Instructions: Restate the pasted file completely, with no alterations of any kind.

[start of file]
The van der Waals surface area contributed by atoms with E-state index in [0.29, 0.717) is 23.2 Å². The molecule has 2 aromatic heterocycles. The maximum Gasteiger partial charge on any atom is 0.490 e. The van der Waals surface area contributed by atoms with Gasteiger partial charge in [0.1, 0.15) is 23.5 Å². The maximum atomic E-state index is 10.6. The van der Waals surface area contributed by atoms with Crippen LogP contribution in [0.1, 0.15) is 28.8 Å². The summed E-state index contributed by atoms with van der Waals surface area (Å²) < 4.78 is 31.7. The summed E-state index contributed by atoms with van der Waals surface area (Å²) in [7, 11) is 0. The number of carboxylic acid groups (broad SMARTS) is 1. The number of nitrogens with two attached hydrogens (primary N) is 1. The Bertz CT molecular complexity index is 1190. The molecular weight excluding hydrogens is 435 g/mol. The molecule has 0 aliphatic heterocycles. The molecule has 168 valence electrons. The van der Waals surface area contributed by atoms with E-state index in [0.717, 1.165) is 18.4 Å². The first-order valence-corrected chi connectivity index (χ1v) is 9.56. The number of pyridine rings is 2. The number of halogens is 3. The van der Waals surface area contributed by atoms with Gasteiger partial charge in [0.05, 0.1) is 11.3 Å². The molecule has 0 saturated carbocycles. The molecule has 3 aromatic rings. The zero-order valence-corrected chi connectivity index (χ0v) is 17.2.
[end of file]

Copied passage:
The van der Waals surface area contributed by atoms with E-state index in [0.29, 0.717) is 23.2 Å². The molecule has 2 aromatic heterocycles. The maximum Gasteiger partial charge on any atom is 0.490 e. The van der Waals surface area contributed by atoms with Gasteiger partial charge in [0.1, 0.15) is 23.5 Å². The maximum atomic E-state index is 10.6. The van der Waals surface area contributed by atoms with Crippen LogP contribution in [0.1, 0.15) is 28.8 Å². The summed E-state index contributed by atoms with van der Waals surface area (Å²) < 4.78 is 31.7. The summed E-state index contributed by atoms with van der Waals surface area (Å²) in [7, 11) is 0. The number of carboxylic acid groups (broad SMARTS) is 1. The number of nitrogens with two attached hydrogens (primary N) is 1. The Bertz CT molecular complexity index is 1190. The molecular weight excluding hydrogens is 435 g/mol. The molecule has 0 aliphatic heterocycles. The molecule has 168 valence electrons. The van der Waals surface area contributed by atoms with E-state index in [0.717, 1.165) is 18.4 Å². The first-order valence-corrected chi connectivity index (χ1v) is 9.56. The number of pyridine rings is 2. The number of halogens is 3. The van der Waals surface area contributed by atoms with Gasteiger partial charge in [0.05, 0.1) is 11.3 Å². The molecule has 0 saturated carbocycles. The molecule has 3 aromatic rings. The zero-order valence-corrected chi connectivity index (χ0v) is 17.2.